In a second instalment, Kāpiti Coast District Council chief executive Wayne Maxwell continues an examination of the Government's Three Waters reform proposal.
Decisions about how our district's Three Waters services — water supply, wastewater, and stormwater — are managed and delivered in the future are a big deal. We agree that the Government's Three Waters reform programme presents a once-in-a-generation opportunity to rethink how New Zealand Inc delivers safe and reliable water services at less cost for all. However, there are questions over the modelling that has been used to inform the proposal.
The "at less cost" promise
From the outset, funding and affordability was acknowledged as the main issue that the country faced.
The Government is not proposing any new funding tools to solve this issue. Instead, the Government's Three Waters reform proposal is based on the premise that larger water service entities (WSEs) will be able to deliver water services at significantly lower costs than your local council, due to 'economies of scale' and their ability to borrow more.
This is how they intend to keep costs as affordable as possible.
Currently, everyone pays for their water services through rates. These are a mix of volumetric (water meters, pay for what you use) and fixed charges (everyone pays a standard amount).
There's more behind it, but the key point is you currently pay for your Three Waters through your rates, and this would not change under the proposed new model. The difference will be that the WSEs will be charging you these rates, not your local council.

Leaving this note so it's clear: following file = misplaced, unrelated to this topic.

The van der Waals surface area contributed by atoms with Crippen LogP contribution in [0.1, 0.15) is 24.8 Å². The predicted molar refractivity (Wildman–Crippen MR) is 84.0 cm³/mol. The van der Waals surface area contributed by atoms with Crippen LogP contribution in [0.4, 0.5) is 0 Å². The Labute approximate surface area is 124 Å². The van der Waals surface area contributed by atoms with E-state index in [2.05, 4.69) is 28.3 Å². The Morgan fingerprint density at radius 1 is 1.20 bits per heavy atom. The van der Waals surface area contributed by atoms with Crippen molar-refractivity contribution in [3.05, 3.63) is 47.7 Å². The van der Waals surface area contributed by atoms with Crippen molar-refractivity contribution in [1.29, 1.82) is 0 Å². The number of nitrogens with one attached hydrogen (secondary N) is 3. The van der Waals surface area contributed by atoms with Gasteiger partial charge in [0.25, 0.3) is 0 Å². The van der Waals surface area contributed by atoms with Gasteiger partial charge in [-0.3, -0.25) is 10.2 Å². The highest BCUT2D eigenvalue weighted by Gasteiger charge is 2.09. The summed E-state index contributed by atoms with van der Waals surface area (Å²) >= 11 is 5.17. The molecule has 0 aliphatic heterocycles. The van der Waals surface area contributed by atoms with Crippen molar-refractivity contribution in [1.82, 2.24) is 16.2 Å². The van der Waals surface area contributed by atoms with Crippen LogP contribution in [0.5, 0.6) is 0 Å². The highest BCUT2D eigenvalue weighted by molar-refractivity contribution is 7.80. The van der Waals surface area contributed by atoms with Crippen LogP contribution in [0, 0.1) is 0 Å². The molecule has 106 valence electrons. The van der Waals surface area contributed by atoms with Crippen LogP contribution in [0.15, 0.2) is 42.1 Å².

The Government has taken advice from the Scottish regulator, the Water Industry Commission for Scotland (WICS), including the development of a model that estimates costs for each council over the next 30 years.
It is based on a set of standard assumptions, which shows the estimated cost per connection if councils go it alone, versus the estimated costs under the four WSE proposal.
For Kāpiti, the WICS cost per connection in 2051, before adjusting for inflation, is estimated to be $2627 if we go it alone, and $1255 if we are part of Entity C. Our Long-term Plan forecasts our cost per connection in 2051 to be $884 before adjusting for inflation.
Accepting some variation is likely, this says our costs would have to be 300 per cent higher than we have in our Long-term Plan.
How does WICS reach such a different number? As part of our own due diligence, we engaged international consultants, Castalia, to help us analyse WICS' model. Castalia's analysis, along with our own interrogation of the model, has demonstrated that the model does not accurately represent the Kāpiti Coast situation.
In our view WICS' starting position for Kāpiti is overstated. WICS has used national averages to estimate the value of Kāpiti's water assets at $940 million, but the actual replacement value of our assets is $548m — only 58 per cent of the WICS number.
WICS estimates the useful life of our water assets to be around 80 years, when in reality, our water assets have an average life of 68 years. Our assets are revalued by external experts every 2-3 years, so we're confident the asset values and useful lives are accurate and current.
This is important when it comes to depreciating our assets (what we should spend on replacing worn out pipe and plant items), as reducing the useful life increases our depreciation expense. For example, if we were to use WICS modelling as a yardstick, depreciation on our water assets would be $12m per annum but should increase to $16m. Our actual depreciation is $8m per year.
WICS has assumed Kāpiti will have capital expenditure (capex) spending of $12m per year on asset renewals, plus $17m per year on growth and improving the level of service.
After adjusting for the consumers' price index (CPI), that adds up to $1.5 billion over 20 years. Our Long-term Plan (LTP) includes $1.1 billion for the same period — about $400m less.